Your analysis should include key considerations such as how various options will impact your company’s cash flow; overall employee demographics and individual employee needs; and the relative need for and value of your retirement plan as a recruiting and retention tool.

Once you’ve settled on a plan and chosen the features and options you want to include, you’ll need to gain a complete understanding of your company’s ongoing compliance obligations and decide on a management approach. Will you manage your retirement plan internally or outsource the administrative responsibilities? These include:

  • Accounting and record-keeping
  • Annual reporting (Form 5500)
  • Communicating with employees
  • Completing period Cycle 3 plan restatements
  • Coordinating with third-party plan administrators
  • Making timely employee contributions (and employer contributions, if applicable)
  • Withholding employee plan contributions from payroll

In-House Versus Outsourcing Retirement Plan Management

If your business already has a human resources department or full-time HR position, then adding retirement plan administration to the mix may be no big deal. For smaller businesses or those that lack adequate internal resources to take on the additional responsibility, however, outsourcing may be an ideal solution to minimize cost and administrative burden.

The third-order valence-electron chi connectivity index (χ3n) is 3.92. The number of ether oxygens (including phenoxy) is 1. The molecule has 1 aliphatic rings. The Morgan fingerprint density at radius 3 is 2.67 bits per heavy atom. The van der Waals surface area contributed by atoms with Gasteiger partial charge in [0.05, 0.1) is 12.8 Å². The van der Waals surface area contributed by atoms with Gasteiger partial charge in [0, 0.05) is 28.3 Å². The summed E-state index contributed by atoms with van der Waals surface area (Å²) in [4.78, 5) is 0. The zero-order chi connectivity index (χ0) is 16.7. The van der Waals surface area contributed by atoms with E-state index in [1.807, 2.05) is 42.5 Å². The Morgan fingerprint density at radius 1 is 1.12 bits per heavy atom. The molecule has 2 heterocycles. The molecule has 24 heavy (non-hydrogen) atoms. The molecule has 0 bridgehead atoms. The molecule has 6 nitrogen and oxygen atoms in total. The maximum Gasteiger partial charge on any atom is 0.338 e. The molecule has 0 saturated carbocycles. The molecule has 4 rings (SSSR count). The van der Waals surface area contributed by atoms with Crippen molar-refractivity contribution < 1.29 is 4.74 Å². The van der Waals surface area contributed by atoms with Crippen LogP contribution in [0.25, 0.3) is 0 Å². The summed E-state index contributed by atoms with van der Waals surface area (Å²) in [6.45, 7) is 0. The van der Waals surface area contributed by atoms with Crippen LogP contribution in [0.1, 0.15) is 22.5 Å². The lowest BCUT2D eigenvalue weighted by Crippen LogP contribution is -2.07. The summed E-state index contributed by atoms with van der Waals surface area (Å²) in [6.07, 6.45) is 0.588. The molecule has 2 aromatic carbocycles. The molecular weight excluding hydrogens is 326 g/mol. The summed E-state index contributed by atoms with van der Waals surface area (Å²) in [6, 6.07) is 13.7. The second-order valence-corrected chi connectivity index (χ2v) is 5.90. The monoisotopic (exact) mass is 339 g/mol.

Companies that already outsource certain business functions to free up staff for higher-level work may find it most efficient to outsource retirement plan administration as well. Ask your provider about the options for this kind of assistance. Even if you don’t plan to outsource plan administration entirely, some payroll service providers can withhold employee retirement contributions as an add-on service; check with your provider to confirm.

If you rely on multiple service providers for payroll, tax preparation, business advisory, benefits administration or other business functions, implementing a retirement plan also may present an opportunity to re-evaluate your approach and consolidate disparate services under a single provider.

A knowledgeable partner that provides multiple services can add value and efficiency by establishing a strong relationship that grows with your business. Armed with an intimate understanding of your needs and goals, they can help you navigate the ever-expanding regulatory maze, make strategic decisions such as retirement plan selection and adopt a proactive stance to tax planning, among other services.